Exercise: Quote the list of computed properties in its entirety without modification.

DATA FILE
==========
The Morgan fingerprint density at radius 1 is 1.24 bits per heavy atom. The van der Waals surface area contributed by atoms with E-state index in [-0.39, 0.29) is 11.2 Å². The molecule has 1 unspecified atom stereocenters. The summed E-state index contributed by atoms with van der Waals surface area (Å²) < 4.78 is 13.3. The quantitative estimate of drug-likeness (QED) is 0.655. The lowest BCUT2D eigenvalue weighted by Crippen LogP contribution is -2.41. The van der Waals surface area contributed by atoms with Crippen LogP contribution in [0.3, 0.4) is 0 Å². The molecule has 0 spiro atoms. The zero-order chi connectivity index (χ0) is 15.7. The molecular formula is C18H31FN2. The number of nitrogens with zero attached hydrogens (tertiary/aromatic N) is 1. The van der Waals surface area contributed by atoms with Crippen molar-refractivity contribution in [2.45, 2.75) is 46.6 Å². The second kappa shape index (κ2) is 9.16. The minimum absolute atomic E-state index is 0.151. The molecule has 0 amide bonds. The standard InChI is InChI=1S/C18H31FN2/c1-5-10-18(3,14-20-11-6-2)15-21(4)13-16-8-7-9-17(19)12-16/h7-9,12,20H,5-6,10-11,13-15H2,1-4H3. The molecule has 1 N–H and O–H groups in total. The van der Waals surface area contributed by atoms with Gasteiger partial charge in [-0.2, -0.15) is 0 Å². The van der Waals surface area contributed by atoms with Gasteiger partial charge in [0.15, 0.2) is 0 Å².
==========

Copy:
The Morgan fingerprint density at radius 1 is 1.24 bits per heavy atom. The van der Waals surface area contributed by atoms with E-state index in [-0.39, 0.29) is 11.2 Å². The molecule has 1 unspecified atom stereocenters. The summed E-state index contributed by atoms with van der Waals surface area (Å²) < 4.78 is 13.3. The quantitative estimate of drug-likeness (QED) is 0.655. The lowest BCUT2D eigenvalue weighted by Crippen LogP contribution is -2.41. The van der Waals surface area contributed by atoms with Crippen LogP contribution in [0.3, 0.4) is 0 Å². The molecule has 0 spiro atoms. The zero-order chi connectivity index (χ0) is 15.7. The molecular formula is C18H31FN2. The number of nitrogens with zero attached hydrogens (tertiary/aromatic N) is 1. The van der Waals surface area contributed by atoms with Crippen molar-refractivity contribution in [2.45, 2.75) is 46.6 Å². The second kappa shape index (κ2) is 9.16. The minimum absolute atomic E-state index is 0.151. The molecule has 0 amide bonds. The standard InChI is InChI=1S/C18H31FN2/c1-5-10-18(3,14-20-11-6-2)15-21(4)13-16-8-7-9-17(19)12-16/h7-9,12,20H,5-6,10-11,13-15H2,1-4H3. The molecule has 1 N–H and O–H groups in total. The van der Waals surface area contributed by atoms with Gasteiger partial charge in [-0.2, -0.15) is 0 Å². The van der Waals surface area contributed by atoms with Gasteiger partial charge in [0.15, 0.2) is 0 Å².